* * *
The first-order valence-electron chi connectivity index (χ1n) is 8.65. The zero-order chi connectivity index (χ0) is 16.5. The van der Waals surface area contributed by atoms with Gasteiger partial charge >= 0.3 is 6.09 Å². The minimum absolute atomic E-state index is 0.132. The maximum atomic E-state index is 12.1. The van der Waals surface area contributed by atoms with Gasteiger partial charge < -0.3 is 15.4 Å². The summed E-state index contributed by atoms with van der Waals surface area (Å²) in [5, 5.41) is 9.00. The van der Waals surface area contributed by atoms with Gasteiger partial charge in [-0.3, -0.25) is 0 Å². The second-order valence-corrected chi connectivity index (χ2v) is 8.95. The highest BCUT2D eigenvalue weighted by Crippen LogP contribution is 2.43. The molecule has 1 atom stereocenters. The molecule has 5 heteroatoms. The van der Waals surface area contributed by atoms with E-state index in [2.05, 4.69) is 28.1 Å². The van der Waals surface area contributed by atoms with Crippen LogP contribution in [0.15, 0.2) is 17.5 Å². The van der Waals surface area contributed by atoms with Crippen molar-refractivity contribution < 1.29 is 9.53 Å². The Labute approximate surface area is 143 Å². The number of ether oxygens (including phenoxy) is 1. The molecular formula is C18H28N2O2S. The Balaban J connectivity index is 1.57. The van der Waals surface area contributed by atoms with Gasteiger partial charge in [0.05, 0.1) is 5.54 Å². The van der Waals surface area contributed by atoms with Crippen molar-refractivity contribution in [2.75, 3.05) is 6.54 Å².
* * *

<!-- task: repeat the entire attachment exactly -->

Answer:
The first-order valence-electron chi connectivity index (χ1n) is 8.65. The zero-order chi connectivity index (χ0) is 16.5. The van der Waals surface area contributed by atoms with Gasteiger partial charge >= 0.3 is 6.09 Å². The minimum absolute atomic E-state index is 0.132. The maximum atomic E-state index is 12.1. The van der Waals surface area contributed by atoms with Gasteiger partial charge < -0.3 is 15.4 Å². The summed E-state index contributed by atoms with van der Waals surface area (Å²) in [5, 5.41) is 9.00. The van der Waals surface area contributed by atoms with Gasteiger partial charge in [-0.3, -0.25) is 0 Å². The second-order valence-corrected chi connectivity index (χ2v) is 8.95. The highest BCUT2D eigenvalue weighted by Crippen LogP contribution is 2.43. The molecule has 1 atom stereocenters. The molecule has 5 heteroatoms. The van der Waals surface area contributed by atoms with E-state index in [2.05, 4.69) is 28.1 Å². The van der Waals surface area contributed by atoms with Crippen LogP contribution in [0.15, 0.2) is 17.5 Å². The van der Waals surface area contributed by atoms with Crippen molar-refractivity contribution < 1.29 is 9.53 Å². The Labute approximate surface area is 143 Å². The number of ether oxygens (including phenoxy) is 1. The molecular formula is C18H28N2O2S. The Balaban J connectivity index is 1.57. The van der Waals surface area contributed by atoms with Gasteiger partial charge in [0.05, 0.1) is 5.54 Å². The van der Waals surface area contributed by atoms with Crippen molar-refractivity contribution in [2.75, 3.05) is 6.54 Å².